One of the great joys of living in Australia is being part of a secular nation. Coming from Ireland, where Catholicism still pervades every corner of our beleagured island, the very fact that you can get a drink on Good Friday or Christmas Day is revolutionary. Religion, other than sporting, isn't high on the agenda. You go to the MCG to worship: you'll pray that your horse places at Moonee Valley. That's Melbourne spirituality. I love it. All things formally religious are met with a sort of quasi-Aussie shrug of the shoulders. For a non-believer like me, it's a comfortable place to be. I don't believe in God, I don't believe in your God, but I fully respect your right to worship whatever you like. As long as you're not inflicting it on me and mine, you are fully welcome to bow down to the Great Green Arkleseizure in whatever way you see fit. Knock yourself out.
Now I'm not one to fret about the vacouous, inane world of fashion. Really, is there nothing more important to worry about? What irks me—sorry, belay that, bemuses me— are religions that make a point of inflicting particular dress codes on their adherents. Again, let me reiterate that as a secular humanist, hey man, whatever floats your boat— but dress codes just seems to me to be, well, stupid. It's 35 degrees out there (that's a cheeky 95 for all our American cousins) and the local Jewish orthodox community are going about their business in enormous beards and black suits. And that simply strikes me as massively daft.
It's nothing to do with Judaism per se. It's to do with a set of values that prescribes how you should look at all times. As Mrs. F points out from time to time, "why would you think that God cares what you're wearing?" So it's a fashion thing for her. For me, it's simply about being practical. Black suits, wide rimmed hats and all that good stuff were probably just the ticket in eighteenth century Europe, and of course adherence promotes a sense of community, of togetherness, of commitment. Admirable all. But it's now 150 years later, and whether you're in Williamsburg NY, Balaclava VIC or even in Tel Aviv, surely things can move on? Surely we can get a sneaky set of sandals in there, some sober shorts? It's SO hot out there, I can't tell you. There's ten year old boys playing next door and a ping-pong table aching to be abused, and they can barely go outside and whoop it up—because they're in the wrong clothes and they'll simply boil away to nothingness. Which is hardly fair. Especially on the young. Hey, if you're one of the grand poo-bahs in the very desirable fur hats, you've taken your knocks in life and you are entitled to perspire as freely as the next man. But the kids surely don't deserve this. Is there not some sort of Amish style rumspring so we could loosen up on this? Could we not lose the bloody monochrome, admit that religion in general ought to concern itself with the content of people's hearts rather than, shallowly, how they look, and move on? Of course not. From the hijab to the yarmulke to the once-a-year ash covered Irish Catholic masses, it's a declaration of apart-ness, of commitment, of a statement of belief. The fact that I think it's all a load of arse is neither here nor there.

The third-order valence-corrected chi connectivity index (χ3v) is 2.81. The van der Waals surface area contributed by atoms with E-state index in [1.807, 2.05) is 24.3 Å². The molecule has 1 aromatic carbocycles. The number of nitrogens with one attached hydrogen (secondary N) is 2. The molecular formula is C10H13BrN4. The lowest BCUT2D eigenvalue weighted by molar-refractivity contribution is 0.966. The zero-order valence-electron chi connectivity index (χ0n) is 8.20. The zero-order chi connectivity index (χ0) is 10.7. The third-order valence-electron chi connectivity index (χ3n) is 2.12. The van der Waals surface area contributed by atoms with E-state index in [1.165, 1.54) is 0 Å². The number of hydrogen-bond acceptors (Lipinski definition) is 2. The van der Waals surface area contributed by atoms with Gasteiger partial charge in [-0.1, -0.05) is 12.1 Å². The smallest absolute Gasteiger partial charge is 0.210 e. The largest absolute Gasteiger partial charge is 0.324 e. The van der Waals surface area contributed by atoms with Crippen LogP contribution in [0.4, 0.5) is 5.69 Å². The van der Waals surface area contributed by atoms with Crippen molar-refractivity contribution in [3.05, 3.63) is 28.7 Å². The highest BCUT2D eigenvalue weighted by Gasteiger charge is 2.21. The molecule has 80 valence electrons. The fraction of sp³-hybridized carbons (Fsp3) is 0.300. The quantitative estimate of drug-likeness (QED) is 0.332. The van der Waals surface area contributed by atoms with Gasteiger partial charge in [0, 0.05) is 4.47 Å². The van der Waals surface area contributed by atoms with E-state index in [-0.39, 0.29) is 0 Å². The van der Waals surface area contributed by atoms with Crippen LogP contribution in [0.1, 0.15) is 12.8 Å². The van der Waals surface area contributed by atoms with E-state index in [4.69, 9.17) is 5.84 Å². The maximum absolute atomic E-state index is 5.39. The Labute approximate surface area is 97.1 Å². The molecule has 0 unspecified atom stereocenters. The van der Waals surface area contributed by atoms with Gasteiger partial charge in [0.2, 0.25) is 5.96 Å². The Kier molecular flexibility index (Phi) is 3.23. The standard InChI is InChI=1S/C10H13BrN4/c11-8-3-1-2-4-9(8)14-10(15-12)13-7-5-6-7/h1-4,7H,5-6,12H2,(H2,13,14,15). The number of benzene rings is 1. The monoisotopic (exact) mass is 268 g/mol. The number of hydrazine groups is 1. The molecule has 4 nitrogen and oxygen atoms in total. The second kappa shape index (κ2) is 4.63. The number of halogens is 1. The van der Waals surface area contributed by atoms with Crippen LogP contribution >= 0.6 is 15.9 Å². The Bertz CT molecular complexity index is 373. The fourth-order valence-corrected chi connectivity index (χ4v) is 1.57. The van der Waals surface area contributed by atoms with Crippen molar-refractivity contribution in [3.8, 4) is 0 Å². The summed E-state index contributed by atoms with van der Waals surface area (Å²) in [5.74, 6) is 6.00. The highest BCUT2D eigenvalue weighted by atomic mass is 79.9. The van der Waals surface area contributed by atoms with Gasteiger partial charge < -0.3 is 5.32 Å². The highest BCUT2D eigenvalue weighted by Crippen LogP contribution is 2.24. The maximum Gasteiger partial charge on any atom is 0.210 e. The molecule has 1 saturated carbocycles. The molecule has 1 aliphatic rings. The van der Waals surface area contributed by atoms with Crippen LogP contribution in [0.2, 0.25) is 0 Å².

All I'm asking for is some practicality. I look like a dorky American a lot of the time in my spare time, notwithstanding the fact that my pear-shapedness lends me some good ol' USA authenticity. But there's also the simple, stark truth that dressing like a preppy, identikit American - runners, shorts, t-shirt, maybe even a baseball cap - is just the most practical, most useful, most versatile way of dressing, for what I want to do - play sport, have a jar, meet some people, watch the Wire. It is, hand on heart, nothing whatsoever to do with wanting to look like an American, or even particularly wanting to be looked at in the first place. It's solely and seriously practical. So I call upon all major religions across the globe—indeed, I will start with my old friend Pope Benedict—to get over themselves. Buy the Taliban some New Balance and the Muslims a baggy pair of shorts, and some shorts and t-shirts for the lads next door. I'm telling you. The world'll be a better place, and a better smelling one, too.